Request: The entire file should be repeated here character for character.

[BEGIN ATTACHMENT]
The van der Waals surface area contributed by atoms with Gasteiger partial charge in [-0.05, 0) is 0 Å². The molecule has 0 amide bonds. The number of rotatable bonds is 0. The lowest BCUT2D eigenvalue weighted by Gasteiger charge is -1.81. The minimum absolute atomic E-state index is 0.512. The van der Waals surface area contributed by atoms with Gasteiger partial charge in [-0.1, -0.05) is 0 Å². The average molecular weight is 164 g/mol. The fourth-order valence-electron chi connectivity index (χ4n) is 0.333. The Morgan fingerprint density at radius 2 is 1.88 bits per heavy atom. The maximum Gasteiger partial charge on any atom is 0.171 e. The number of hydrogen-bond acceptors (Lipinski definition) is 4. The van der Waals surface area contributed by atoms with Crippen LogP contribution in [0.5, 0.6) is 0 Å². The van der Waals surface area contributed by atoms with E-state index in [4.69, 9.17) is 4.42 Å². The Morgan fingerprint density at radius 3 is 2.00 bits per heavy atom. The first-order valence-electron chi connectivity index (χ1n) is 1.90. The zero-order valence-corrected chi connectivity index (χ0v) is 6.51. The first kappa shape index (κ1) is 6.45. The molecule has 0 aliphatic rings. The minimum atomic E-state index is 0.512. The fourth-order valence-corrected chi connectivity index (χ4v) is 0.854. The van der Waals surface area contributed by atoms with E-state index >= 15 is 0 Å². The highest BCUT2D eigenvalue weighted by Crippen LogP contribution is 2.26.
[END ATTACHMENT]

The van der Waals surface area contributed by atoms with Gasteiger partial charge in [-0.05, 0) is 0 Å². The molecule has 0 amide bonds. The number of rotatable bonds is 0. The lowest BCUT2D eigenvalue weighted by Gasteiger charge is -1.81. The minimum absolute atomic E-state index is 0.512. The van der Waals surface area contributed by atoms with Gasteiger partial charge in [-0.1, -0.05) is 0 Å². The average molecular weight is 164 g/mol. The fourth-order valence-electron chi connectivity index (χ4n) is 0.333. The Morgan fingerprint density at radius 2 is 1.88 bits per heavy atom. The maximum Gasteiger partial charge on any atom is 0.171 e. The number of hydrogen-bond acceptors (Lipinski definition) is 4. The van der Waals surface area contributed by atoms with Crippen LogP contribution in [0.5, 0.6) is 0 Å². The van der Waals surface area contributed by atoms with E-state index in [4.69, 9.17) is 4.42 Å². The Morgan fingerprint density at radius 3 is 2.00 bits per heavy atom. The first-order valence-electron chi connectivity index (χ1n) is 1.90. The zero-order valence-corrected chi connectivity index (χ0v) is 6.51. The first kappa shape index (κ1) is 6.45. The molecule has 0 aliphatic rings. The minimum atomic E-state index is 0.512. The fourth-order valence-corrected chi connectivity index (χ4v) is 0.854. The van der Waals surface area contributed by atoms with E-state index >= 15 is 0 Å². The highest BCUT2D eigenvalue weighted by Crippen LogP contribution is 2.26.